Finnair plans to further strengthen its position in the Europe – Asia market by increasing frequencies on existing routes from Helsinki to Asian megacities, according to president and chief executive Topi Manner.
Speaking at the carrier’s annual Capital Markets Day, Manner said the airline has found “a good space” between much larger operators and low-cost carriers, and now plans to “double down” on this connecting strategy.
“We will be focusing our network to Asian megacities,” he explained. “Rather than adding new destinations we will be more about adding frequencies. These are high-yielding and attractive markets.”
Manner said he expects Europe – Asia traffic to grow at a rate of 4 percent annually over the coming years, with Finnair well placed to increase its presence.
The airline began operations to Beijing Daxing in September, with service to Sapporo starting next month. Routes from Helsinki to Busan and Tokyo Haneda will begin in March 2020.
“If you look at our market share, it has been steadily increasing and today is higher than ever on the routes relevant to us. Of course, there is still a lot of room for growth,” Manner said.
Ole Orvér, Finnair’s chief commercial officer, said Japan and China will remain core markets and the carrier hopes to take all routes operated between Helsinki and Asia to daily. “Cities that are already daily, we want to make twice daily,” he added.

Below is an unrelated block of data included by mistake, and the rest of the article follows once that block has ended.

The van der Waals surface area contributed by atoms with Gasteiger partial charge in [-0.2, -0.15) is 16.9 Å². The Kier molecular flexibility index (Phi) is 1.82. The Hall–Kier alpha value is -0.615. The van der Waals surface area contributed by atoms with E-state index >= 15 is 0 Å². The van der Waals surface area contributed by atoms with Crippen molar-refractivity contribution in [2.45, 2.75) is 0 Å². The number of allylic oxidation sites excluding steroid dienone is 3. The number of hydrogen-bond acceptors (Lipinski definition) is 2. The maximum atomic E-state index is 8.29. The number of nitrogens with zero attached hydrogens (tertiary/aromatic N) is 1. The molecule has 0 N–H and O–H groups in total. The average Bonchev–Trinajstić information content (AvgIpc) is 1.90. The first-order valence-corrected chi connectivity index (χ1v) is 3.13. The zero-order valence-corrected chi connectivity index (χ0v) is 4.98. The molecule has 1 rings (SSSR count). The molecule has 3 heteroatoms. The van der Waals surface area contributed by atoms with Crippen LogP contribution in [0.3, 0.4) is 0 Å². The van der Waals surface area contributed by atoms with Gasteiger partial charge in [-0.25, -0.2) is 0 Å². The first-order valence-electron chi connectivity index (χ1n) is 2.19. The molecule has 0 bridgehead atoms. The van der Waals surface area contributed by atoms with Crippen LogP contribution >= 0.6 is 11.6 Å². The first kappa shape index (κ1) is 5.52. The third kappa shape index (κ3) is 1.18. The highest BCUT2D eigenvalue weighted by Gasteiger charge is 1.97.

Manner explained that he expects Finnair’s existing relationships to count in its favour when it comes to securing traffic rights and slots.
“Our track record in terms of getting market access has been very, very strong in the past,” he said. “We have a long history in countries like Japan and China, for more than 30 years, which really matters.”
Manner also gave an update on Finnair’s fleet development plans saying that the airline plans to invest up to €4bn on new aircraft between 2020 and 2025. About one-third of the investment will be for growth, with the rest replacing aging aircraft.
Finnair currently operates an all-Airbus fleet comprising eight A319-100s, ten A320-200s, 19 A321-200s, eight A330-300s and 14 A350-900XWBs. It has a further five A350s on order. By 2025, it is expected that the split between narrow-bodies and wide-bodies will be about 70/30.
The airline said the investment would be the most significant contributor to its sustainability agenda and will reduce emissions in its European traffic by between 10 and 15 percent. It expects to release a detailed sustainability plan during the first quarter of 2020, addressing economic, social and environmental responsibility.
“The path towards a long-term target of true net carbon neutrality in aviation is a long and challenging one, but we will proceed towards that goal in a determined manner, step by step,” Manner said.
“On this journey, we need a transparent and credible process of offsets and emissions trading, while our main focus remains on reducing the emissions from our flights. We will also engage all our partners, customers and other stakeholders in this vigorous work.”
Between 2015 and 2019, Finnair invested approximately €2bn in a more fuel-efficient long-haul fleet.
Piia Karhu, SVP of customer experience at Finnair, also gave an update on the carrier’s plans to introduce premium economy on its flights. She said it is expected to appeal to leisure travellers, as well as corporate passengers who are restricted from booking business-class tickets. The roll-out of Finnair’s premium economy product will begin next year.